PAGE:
11 Sep What Color Are You Waking Up To…and What’s It Doing to You?

Color plays a very important part of our daily lives. Most of us think about color to start our day when we pick out what to wear – a decision that could set the tone for the rest of your day.

It’s possible you’re thinking about color even before you realize it. For example, if you share a bathroom with someone, you might have different color toothbrushes so you can tell which one is yours. Here, you’re making a color-based decision without even thinking about it.

What other ways might color be affecting you subconsciously? Studies have revealed how colors affect our mood, appetite, sleep and even spending decisions.

It makes you wonder how much the color of your bedroom, where you begin and end your day, is impacting everything in between? A home decor survey of more than 2,000 people showed a correlation between their bedroom color and different decisions and behaviors. Check out some of the findings:

 

Associated with calmness and serenity, such as water and the sky, blue helps soothe and relax you before sleep and eases you into the start of your day. People in the survey with blue bedroom walls got the most sleep, averaging 7 hours and 52 minutes each night. Not surprising when you learn that scientific studies show the color blue can help bring down one’s heart rate and blood pressure, both of which promote better sleep.

 

Another color that helps to calm nerves is warm yellow, and some shades of the color also help rest and better sleep. Survey respondents averaged 7 hours and 40 minutes of sleep each night. It’s important to note that yellow is a complex color, meaning that it is one of a few colors that can have very different effects depending on the tone and brightness. While warmer tones can be calming, bright yellow can be energetic and even evoke intense emotions and aggressive behavior. Bright and strong shades of yellow are often partnered with red in restaurants and retail stores to increase appetite and spending. But if restful sleep is your goal, tone it down and go with a soft yellow palette.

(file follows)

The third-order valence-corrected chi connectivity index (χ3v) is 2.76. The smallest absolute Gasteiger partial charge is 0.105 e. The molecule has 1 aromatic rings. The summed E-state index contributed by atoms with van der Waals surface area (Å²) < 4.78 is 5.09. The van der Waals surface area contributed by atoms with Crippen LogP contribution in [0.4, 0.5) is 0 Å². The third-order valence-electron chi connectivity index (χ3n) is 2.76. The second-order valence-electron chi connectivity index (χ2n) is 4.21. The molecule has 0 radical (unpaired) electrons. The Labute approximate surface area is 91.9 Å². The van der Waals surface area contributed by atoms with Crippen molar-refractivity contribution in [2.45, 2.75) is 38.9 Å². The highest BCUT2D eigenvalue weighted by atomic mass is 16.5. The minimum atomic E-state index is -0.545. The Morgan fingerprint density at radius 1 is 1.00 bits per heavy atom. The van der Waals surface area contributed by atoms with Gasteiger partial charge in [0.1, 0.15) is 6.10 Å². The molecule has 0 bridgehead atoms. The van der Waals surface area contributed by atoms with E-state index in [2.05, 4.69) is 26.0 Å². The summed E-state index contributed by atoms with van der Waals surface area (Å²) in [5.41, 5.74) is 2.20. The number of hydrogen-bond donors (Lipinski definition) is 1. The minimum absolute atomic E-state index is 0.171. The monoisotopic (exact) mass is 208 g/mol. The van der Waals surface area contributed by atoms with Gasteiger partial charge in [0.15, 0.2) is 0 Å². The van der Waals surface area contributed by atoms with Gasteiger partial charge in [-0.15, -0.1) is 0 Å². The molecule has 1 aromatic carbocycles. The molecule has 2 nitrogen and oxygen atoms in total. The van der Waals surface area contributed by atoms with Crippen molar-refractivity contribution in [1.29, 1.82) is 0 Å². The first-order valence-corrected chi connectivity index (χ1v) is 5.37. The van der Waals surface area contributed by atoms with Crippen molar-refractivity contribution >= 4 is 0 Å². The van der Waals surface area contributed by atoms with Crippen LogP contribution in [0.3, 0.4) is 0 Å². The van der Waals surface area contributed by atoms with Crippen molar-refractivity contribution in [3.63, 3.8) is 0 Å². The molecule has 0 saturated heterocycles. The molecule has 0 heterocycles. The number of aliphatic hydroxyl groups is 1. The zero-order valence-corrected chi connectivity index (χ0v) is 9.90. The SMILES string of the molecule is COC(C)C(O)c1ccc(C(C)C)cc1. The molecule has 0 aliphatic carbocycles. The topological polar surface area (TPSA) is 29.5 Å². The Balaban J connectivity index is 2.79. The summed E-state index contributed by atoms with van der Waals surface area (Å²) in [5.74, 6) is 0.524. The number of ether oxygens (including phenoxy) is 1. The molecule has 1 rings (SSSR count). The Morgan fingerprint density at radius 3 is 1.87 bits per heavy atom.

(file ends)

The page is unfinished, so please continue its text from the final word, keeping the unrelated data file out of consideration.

Coming in third on the survey in terms of promoting calmness and good sleep is the color green. Respondents with green bedrooms reported an average of 7 hours and 30 minutes of sleep, and about a quarter of them said they wake up feeling “upbeat and positive.” You may have heard of the “green room” used in the entertainment business, a room where performers or other guests wait before they go on stage or camera. Well, how do you think it came to be called that? While not all green rooms today are actually green, the relaxing color was used in the early years of the theater for actors to rest.

 

This is another color that, in a warm tone, can help relaxation. Respondents in the survey averaged 7 hours and 28 minutes of sleep each night. Orange is believed to help muscles relax, even aid in digestion, especially after a late meal. Similar to green, it can be uplifting and rejuvenating; and interestingly, similar to yellow, it can evoke a wide range of feelings from warmth and comfort to anger and hostility.

 

Clearly, color is powerful – use it wisely in your spaces at home or work to bring out the best you!




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